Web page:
Saturday, 8 March 2008

You are under video surveillance!

After the perceived success of the use of head mounted cameras by Devon and Cornwall police officers, it is only a matter of time before police in Cornwall will be using them too.

The head cameras were fist piloted in Plymouth, Devon last year by police officers from the Devon and Cornwall Constabulary. The Force reported that where the cameras were used there was an increased proportion of crimes brought to justice compared to when they were not in use by officers. This led to the Home Office in London promising to make more head cameras available for police officers in the future.

According to the English Minister of State for Police, Crime, Security and Counter-Terrorism, Tony McNulty:

"The use of body worn cameras has the potential to improve significantly the quality of evidence provided by police officers in the drive to reduce crime, the fear of crime and increase the proportion of offenders brought to justice."

"I am delighted to be able to announce £3million for the police service which will enable forces to make this valuable technology available to frontline police officers in England and Wales."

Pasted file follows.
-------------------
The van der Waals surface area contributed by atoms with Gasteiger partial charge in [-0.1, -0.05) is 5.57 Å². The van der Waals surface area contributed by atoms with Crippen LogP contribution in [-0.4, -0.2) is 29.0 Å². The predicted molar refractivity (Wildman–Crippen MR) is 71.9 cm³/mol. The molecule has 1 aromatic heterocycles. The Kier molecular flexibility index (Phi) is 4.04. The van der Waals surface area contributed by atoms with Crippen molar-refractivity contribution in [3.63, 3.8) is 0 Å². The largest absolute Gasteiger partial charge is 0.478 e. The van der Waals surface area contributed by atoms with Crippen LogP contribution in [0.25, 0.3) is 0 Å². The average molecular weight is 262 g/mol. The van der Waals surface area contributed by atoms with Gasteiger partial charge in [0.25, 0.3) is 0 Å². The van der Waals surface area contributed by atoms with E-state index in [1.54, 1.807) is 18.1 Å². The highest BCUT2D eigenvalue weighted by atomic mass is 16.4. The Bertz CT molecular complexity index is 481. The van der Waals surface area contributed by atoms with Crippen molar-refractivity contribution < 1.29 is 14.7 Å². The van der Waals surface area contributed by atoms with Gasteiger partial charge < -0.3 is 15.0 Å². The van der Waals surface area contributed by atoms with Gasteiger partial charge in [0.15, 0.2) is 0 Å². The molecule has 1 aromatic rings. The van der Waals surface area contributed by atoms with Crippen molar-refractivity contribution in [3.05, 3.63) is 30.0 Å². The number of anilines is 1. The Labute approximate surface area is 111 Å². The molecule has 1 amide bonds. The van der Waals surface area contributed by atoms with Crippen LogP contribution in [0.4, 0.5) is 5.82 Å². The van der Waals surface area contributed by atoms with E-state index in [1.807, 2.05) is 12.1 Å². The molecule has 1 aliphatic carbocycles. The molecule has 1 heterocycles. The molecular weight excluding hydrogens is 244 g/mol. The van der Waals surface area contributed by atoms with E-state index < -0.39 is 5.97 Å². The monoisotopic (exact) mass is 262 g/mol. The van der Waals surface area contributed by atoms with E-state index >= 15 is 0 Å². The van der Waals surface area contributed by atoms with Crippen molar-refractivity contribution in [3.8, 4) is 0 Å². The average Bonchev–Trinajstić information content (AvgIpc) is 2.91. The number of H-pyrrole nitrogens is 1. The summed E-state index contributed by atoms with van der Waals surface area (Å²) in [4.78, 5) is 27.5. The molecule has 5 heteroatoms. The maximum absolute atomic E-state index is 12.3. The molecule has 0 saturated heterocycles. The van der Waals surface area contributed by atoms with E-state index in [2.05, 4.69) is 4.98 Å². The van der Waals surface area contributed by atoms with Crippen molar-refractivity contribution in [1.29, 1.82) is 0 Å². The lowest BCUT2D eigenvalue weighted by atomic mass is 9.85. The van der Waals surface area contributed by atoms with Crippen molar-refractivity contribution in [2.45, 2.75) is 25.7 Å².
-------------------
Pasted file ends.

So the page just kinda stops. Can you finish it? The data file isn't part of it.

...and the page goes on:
With the addition of police head cameras, Britain’s network of video surveillance will be broadened yet again. Britain already has the most extensive network of surveillance cameras in the world, with 4 million closed-circuit television cameras. It has been estimated by civil rights groups that the average UK citizen is recorded as many as 300 times a day - almost 13 times an hour.

Cornwall is no exception to the CCTV network. In 2000 Cornwall County Council announced that in Truro and Falmouth alone there would soon be 74 CCTV cameras. At the time, Superintendent Andy Clarke, Commander of the Carrick Area, and Chairman of the Carrick Community Safety Partnership reported on the construction of a:

“…new purpose built Control Centre in Truro which will provide 24 hour monitoring throughout the CCTV area which also covers the Cathedral, the Hall for Cornwall complex and clubs and pubs”.

Since this time the use of CCTV cameras in Cornwall has grown considerably and the CCTV Control Centre in Truro has developed to the extent that a police contact of mine once said to me two years ago that there is very few place in the centre of Truro that are not covered. Sadly though, this intrusion of our civil liberties goes largely unnoticed by citizens in their every day lives.

A policy document from Devon and Cornwall Constabulary on ‘Installation and Monitoring of Force Closed Circuit Television (CCTV)’ was updated in February 2008 and ‘Guidance for the police use of body-worn video devices’ can be found by clicking here.

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